« Reply #12 on: February 13, 2019, 09:23:10 AM »
Martind's point means that--if you are trying to keep lifestyle constant--you're going to have to sell shares at literally the worst time.

chasesfish

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Re: Financial Independence On Dividends Alone, am I an Idiot?
« Reply #13 on: February 13, 2019, 11:44:33 AM »
I used to be in the camp of "dividends fund my retirement".   I've slowly moved away from that, not because its wrong, I just don't trust myself to constantly stay on top of the research for all the better yielding companies.

I hold up to 30% individual stocks and I'm drawn to older companies that tend to pay better dividends.  This is because its part of my defensive portfolio, not because I'm living on the dividend.    I look for good companies with moats around their business and set target prices.  Sometimes I buy them, sometimes I don't.   Right now my taxable portfolio will generate $12,000/year.   That plus my deferred comp will throw off $30k.

The rest has to come from somewhere, either selling down principal or starting to pull Roth contributions and running the Roth IRA ladder.  Index funds are just easier to do this with

seattlecyclone

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Re: Financial Independence On Dividends Alone, am I an Idiot?
« Reply #14 on: February 14, 2019, 11:09:54 AM »
The portfolio I have, and am working towards, consist of Vanguards VOO and VNQ stocks(as well as a 10-20% bond allocation to smooth out the rough spots).  These shares have an average yield of 3%, or 2.4% after taxes as far as I can determine.  My plan is to build my portfolio on a 34 times annual expenses so that I and my girlfriend can retire and just live on our dividends.  Market appreciation above the rate of inflation therefore becomes irrelevant and any appreciation that I do get allows for higher expenses later in life and an increase in charitable giving.  Am I being a moron and missing something or am I on track?

Just be aware of dividend payments dropping hard in a recession. In 2009 S&P500 dividends dropped -23.2%.

Even if you had gone with a strategy of picking only the "dividend aristocrats" (companies that have increased their dividends every year for the past 25 years), you would have seen dividend cuts from more than a third of your holdings between 2009 and 2010. There's nothing magical about dividends. They depend on the health of the underlying companies. Nobody is completely immune from the effects of a recession.

As to the idea that relying on dividends would cause you to sell stocks at "literally the worst time," someone who is in 100% non-dividend equities would have the same problem. This is where a small bond allocation can be a lifesaver. The 2008 market drop was steep but relatively brief. Having some other non-correlated assets on hand to sell while the stock market recovered would have been much better that year than 100% equities, whether those equities pay dividends or not.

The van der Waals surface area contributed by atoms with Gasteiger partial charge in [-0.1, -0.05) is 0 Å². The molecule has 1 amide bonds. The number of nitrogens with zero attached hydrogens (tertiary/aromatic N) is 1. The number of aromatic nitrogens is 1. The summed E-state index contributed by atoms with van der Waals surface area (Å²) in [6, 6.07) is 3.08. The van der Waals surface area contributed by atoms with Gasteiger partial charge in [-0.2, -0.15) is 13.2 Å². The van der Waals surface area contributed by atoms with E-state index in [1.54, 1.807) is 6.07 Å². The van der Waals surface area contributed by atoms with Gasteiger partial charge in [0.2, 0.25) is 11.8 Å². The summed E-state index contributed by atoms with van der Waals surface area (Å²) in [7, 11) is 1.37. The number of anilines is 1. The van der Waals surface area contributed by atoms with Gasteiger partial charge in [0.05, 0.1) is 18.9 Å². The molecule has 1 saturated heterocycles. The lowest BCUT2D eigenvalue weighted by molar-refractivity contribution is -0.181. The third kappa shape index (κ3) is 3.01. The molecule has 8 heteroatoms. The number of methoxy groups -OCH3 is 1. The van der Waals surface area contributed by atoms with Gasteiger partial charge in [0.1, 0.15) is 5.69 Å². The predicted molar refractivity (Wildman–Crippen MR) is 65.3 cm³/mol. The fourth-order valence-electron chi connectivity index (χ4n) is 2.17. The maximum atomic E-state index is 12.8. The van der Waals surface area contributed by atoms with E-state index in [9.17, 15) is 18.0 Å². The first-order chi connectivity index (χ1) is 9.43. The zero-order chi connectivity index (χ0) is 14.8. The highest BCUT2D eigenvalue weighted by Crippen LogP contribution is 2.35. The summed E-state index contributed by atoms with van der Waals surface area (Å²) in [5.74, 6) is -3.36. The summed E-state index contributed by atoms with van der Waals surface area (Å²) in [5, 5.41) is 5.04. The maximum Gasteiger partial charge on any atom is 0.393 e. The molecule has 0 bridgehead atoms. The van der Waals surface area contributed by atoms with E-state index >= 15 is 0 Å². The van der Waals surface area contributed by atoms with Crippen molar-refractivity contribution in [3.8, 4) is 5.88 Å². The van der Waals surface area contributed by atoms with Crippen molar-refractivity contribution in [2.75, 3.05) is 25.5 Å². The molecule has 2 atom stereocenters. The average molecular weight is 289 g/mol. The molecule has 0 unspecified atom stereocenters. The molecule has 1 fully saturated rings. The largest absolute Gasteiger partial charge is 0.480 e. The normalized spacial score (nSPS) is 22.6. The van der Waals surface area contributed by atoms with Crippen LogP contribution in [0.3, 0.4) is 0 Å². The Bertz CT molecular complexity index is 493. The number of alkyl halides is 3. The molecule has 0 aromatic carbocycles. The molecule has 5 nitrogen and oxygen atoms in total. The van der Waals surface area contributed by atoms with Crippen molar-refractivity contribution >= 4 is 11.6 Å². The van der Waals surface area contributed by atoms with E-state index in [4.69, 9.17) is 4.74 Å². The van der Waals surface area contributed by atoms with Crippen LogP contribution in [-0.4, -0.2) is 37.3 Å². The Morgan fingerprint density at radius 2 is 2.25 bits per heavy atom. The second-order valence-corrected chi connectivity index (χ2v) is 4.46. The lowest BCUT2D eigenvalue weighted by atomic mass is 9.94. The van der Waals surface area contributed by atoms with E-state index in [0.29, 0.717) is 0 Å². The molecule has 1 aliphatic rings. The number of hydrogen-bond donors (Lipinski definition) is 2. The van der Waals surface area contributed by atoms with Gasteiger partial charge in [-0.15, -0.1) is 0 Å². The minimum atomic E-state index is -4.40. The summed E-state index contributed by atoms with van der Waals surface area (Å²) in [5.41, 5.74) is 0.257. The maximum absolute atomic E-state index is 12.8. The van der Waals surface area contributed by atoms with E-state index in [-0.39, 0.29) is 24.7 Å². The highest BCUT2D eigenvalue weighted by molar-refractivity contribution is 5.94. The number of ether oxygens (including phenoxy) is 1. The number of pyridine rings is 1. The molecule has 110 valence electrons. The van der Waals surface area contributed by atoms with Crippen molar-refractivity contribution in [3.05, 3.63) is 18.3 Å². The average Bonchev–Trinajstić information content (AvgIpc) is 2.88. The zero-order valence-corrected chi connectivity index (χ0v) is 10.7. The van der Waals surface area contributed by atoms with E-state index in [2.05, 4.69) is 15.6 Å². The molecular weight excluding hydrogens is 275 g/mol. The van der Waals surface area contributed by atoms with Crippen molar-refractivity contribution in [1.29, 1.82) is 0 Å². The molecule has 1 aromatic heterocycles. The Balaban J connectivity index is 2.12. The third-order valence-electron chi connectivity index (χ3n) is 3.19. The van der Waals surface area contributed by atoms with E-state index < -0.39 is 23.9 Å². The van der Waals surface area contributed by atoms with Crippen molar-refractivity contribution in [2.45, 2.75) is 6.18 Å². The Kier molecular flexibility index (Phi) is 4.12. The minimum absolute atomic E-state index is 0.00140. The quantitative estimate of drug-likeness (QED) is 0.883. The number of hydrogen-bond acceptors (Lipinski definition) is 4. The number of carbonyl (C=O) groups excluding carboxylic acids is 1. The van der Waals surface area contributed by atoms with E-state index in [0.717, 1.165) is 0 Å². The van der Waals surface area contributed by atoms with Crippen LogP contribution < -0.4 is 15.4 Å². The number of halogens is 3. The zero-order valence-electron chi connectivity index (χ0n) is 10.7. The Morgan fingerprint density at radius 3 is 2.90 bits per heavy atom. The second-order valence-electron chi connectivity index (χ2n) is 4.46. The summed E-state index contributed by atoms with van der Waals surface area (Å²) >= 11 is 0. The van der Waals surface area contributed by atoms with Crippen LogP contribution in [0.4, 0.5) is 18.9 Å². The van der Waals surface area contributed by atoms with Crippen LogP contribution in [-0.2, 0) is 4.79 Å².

clumlee

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Re: Financial Independence On Dividends Alone, am I an Idiot?
« Reply #15 on: February 14, 2019, 07:04:06 PM »
I personally like and am striving for that goal myself. While my entire stock/ETF/CEF portfolio is made up of eight (8) holdings- and I might add one or two more- my plan is to make my dividend income thrive on four (8) of them: Gabelli Dividend Trust for US exposure ($GDV), Blackrock Limited Duration Trust for bond exposure ($BLW), and Nuveen Preferred Income Securities fund ($JPS). Currently I only have a few hundred shares of each so I don't have a huge chunk of money in there (yet)- but to generate monthly income of $2,000; $1,250, and; $1,500, respectively, I would need to put in an additional amount of approximately $925,000. That's not bad.

jim555

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Re: Financial Independence On Dividends Alone, am I an Idiot?
« Reply #16 on: February 15, 2019, 05:18:32 PM »
Every thing I read says total market beats high dividend portfolios for total returns.  The only thing that matters is total return.

chasesfish

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Re: Financial Independence On Dividends Alone, am I an Idiot?
« Reply #17 on: February 15, 2019, 09:28:38 PM »
Every thing I read says total market beats high dividend portfolios for total returns.  The only thing that matters is total return.

You're absolutely right in the accumulation phase.  Total market index every time.

If you're about to retire early or just retired, sequence of return risk matters too.  Many dividend stocks perform on the lower volatility scale and helps.

I setup my retirement portfolio at 50% index funds, 20% cash/bonds, and 30% Individual Stocks/REITs.  The individual stocks I own are more defensive.

I'm happy to get 65-75% the market's return for 65-75% of the volatility.  Bonus points if I can get closer to the index's return with less volatility.